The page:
Laura and Ben Cooper had already been engaging in thoughtful philanthropy, evaluating what their values were and whether they were giving in the right places in the right proportions — then the Sept. 11 attacks happened. As the magnitude of the situation became clear, they asked themselves who was going to be hurt most from the fallout of 9/11 in the United States. Immigrants, they concluded.
Pursuing that thread led Laura and Ben to the International Institute of Minnesota. Over the years, they have financially supported multiple programs and have also donated their time to several Institute projects. In 2013, the Coopers became mentors to a Nepali refugee family expelled from Bhutan and have since become friends; this relationship has provided remarkable insights into the immigrant experience in the United States. Laura also serves on the Institute’s Capital Campaign Committee and has been a volunteer assistant teacher for citizenship classes. Ben has sung with the Minnesota Chorale at naturalization ceremonies.
As former professors (Laura at the University of Minnesota Law School and Ben at Augsburg College), the Coopers clearly recognize the power of education. Through their involvement in the community, they had also learned what a difference seemingly small grants can make in the success of low-income college students. Often, a very modest financial problem can knock a student completely off track.
The Coopers’ financial support allows the Institute to provide tuition and other forms of assistance for immigrant students enrolled in nursing programs. Brooke Anttila, the Institute’s Medical Career Advancement Manager, told the Coopers that sometimes students doing very well in their studies encountered significant challenges that could be overcome with the infusion of some temporary economic support. Often they were juggling multiple jobs and child care. If they could take some time off work, for example, to study for an exam, they could transition to a better paying job. If they could afford a prep course to pass the NCLEX nursing test, their whole family’s situation would benefit. Whether receiving a large or small scholarship from the Coopers, the gifts could make a sizable impact. “The Institute was very judicious in how they identified the students for whom the money would make a difference,” Laura recalls, “and they could report to us that it did make a difference, so it was something that seemed really valuable to us.”
As donors, the Coopers say the Institute has always provided ample documentation about where the money is going and how the funds directly improve the lives of program participants. They also receive letters from scholarship recipients, “so we feel like we’ve been really well informed and it’s making a difference,” Laura says. They also meet with Institute leadership and program staff annually to review the effects of their donations and the multiple positive achievements of the medical careers program.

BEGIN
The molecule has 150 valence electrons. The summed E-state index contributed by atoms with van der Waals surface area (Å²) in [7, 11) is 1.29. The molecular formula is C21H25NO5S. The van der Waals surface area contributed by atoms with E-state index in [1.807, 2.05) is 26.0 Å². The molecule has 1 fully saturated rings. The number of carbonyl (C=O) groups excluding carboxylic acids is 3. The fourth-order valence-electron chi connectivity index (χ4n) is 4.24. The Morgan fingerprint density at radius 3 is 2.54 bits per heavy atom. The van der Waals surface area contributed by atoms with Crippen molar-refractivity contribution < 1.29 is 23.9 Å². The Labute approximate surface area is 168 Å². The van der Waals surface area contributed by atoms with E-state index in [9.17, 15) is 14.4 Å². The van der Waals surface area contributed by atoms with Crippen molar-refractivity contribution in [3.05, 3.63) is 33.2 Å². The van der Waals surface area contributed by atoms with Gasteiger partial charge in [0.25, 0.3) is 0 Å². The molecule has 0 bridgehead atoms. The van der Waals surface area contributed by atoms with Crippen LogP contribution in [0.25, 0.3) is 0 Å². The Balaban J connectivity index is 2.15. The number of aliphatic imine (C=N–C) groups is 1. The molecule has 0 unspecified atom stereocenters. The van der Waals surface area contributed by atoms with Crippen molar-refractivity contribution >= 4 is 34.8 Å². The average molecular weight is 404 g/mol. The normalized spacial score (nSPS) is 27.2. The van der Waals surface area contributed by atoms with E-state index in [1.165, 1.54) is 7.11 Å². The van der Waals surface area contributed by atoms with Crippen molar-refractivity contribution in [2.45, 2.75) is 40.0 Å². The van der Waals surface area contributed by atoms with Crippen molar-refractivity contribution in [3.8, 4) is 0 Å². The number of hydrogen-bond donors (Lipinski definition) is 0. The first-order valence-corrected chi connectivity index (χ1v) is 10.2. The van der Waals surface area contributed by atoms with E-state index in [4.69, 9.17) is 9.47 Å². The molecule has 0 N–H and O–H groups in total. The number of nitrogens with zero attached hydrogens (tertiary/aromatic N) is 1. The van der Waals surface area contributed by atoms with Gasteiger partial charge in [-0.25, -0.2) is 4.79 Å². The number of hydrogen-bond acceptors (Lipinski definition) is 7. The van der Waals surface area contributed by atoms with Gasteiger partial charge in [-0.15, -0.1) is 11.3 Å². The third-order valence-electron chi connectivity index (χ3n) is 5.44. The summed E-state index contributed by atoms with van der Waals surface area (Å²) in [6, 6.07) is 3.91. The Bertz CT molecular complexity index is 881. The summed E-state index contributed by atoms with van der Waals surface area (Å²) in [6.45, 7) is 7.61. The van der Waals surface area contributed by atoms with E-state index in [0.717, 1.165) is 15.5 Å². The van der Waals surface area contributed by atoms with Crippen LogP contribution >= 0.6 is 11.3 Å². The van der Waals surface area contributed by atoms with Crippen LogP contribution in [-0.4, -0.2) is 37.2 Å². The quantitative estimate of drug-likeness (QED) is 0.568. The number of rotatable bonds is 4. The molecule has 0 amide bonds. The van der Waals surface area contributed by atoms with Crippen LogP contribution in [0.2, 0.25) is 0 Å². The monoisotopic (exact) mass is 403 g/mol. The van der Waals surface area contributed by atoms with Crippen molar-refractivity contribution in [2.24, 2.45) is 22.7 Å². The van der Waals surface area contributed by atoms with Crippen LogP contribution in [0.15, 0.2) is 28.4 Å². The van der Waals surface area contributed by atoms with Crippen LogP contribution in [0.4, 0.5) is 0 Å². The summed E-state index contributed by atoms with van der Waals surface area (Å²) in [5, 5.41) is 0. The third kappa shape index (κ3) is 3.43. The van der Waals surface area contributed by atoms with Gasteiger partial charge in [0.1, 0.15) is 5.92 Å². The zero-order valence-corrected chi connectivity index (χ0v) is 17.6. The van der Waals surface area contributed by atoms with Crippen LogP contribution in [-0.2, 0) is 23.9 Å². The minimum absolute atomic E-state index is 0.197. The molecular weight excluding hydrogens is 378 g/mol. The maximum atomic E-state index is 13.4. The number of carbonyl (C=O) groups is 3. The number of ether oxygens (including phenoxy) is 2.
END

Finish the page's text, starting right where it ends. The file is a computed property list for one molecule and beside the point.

Witnessing these success stories means a great deal to Laura and Ben. A financial adviser once counseled them, “If you’re interested in philanthropy, don’t wait until you’re gone to get the pleasure out of using that money now.” They have certainly followed through on that advice.
It has been “super rewarding to see those students moving to the next level, to enhance their skills, to enhance their family’s welfare, to move on to a better job, and to contribute in even greater ways to the community,” Laura reflects.
One father of four children who was struggling to support his family and pay for his academic materials wrote to the Coopers, “Because you are willing to help me, it also helped my family. My previous job driving a taxi did not provide enough for all our needs. Now I have a nursing job, and I have stopped driving a taxi.”
Another student wrote, “The financial support you provided me won’t go in vain. I currently work as an RN with elderly patients at a long-term care center. This assistance has helped me find direction onto a path where I will be equipped and prepared to assist hundreds of baby boomers with their nursing care in the near future.”
“As part of the boomer generation, we’re not ready for nursing care ourselves,” Laura says, “but we can see that a lot of our contemporaries and people older than we are have needed that care, and it hasn’t seemed like the non-immigrant population has satisfied that need. It is a good thing that immigrants are willing to do that work and have been very successful at it. It has been a really good match for Minnesota’s needs — the desire of immigrants to improve their lives and the lives of their families by serving the community. It is a win-win all the way around.”
Thank you Laura and Ben Cooper for your steadfast commitment to the Institute and its students.
Interested in learning more? Read a donor story from Dr. Jeffrey Mandel, another important supporter of MCA scholarships, or contact Development Director Cori Ertz (651-647-0191, ext. 366) to learn how you, too, can support this critical program.